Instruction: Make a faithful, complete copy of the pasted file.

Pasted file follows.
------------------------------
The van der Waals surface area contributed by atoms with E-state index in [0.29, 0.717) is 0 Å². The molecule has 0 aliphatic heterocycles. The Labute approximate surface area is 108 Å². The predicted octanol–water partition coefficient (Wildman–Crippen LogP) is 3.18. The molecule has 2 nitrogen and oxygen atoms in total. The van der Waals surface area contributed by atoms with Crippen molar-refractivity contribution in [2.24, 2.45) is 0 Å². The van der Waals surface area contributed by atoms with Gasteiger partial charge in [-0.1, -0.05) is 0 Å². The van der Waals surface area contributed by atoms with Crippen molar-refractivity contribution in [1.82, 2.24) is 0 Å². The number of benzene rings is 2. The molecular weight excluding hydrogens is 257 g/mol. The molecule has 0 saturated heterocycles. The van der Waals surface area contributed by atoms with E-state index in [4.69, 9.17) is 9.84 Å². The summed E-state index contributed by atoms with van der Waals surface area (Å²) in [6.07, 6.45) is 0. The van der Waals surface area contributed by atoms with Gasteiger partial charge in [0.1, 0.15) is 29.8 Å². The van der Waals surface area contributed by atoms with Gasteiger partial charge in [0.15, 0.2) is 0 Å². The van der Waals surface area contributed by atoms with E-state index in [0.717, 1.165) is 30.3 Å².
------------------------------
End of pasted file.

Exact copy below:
The van der Waals surface area contributed by atoms with E-state index in [0.29, 0.717) is 0 Å². The molecule has 0 aliphatic heterocycles. The Labute approximate surface area is 108 Å². The predicted octanol–water partition coefficient (Wildman–Crippen LogP) is 3.18. The molecule has 2 nitrogen and oxygen atoms in total. The van der Waals surface area contributed by atoms with Crippen molar-refractivity contribution in [2.24, 2.45) is 0 Å². The van der Waals surface area contributed by atoms with Gasteiger partial charge in [-0.1, -0.05) is 0 Å². The van der Waals surface area contributed by atoms with Crippen molar-refractivity contribution in [1.82, 2.24) is 0 Å². The number of benzene rings is 2. The molecular weight excluding hydrogens is 257 g/mol. The molecule has 0 saturated heterocycles. The van der Waals surface area contributed by atoms with E-state index in [4.69, 9.17) is 9.84 Å². The summed E-state index contributed by atoms with van der Waals surface area (Å²) in [6.07, 6.45) is 0. The van der Waals surface area contributed by atoms with Gasteiger partial charge in [0.1, 0.15) is 29.8 Å². The van der Waals surface area contributed by atoms with Gasteiger partial charge in [0.15, 0.2) is 0 Å². The van der Waals surface area contributed by atoms with E-state index in [0.717, 1.165) is 30.3 Å².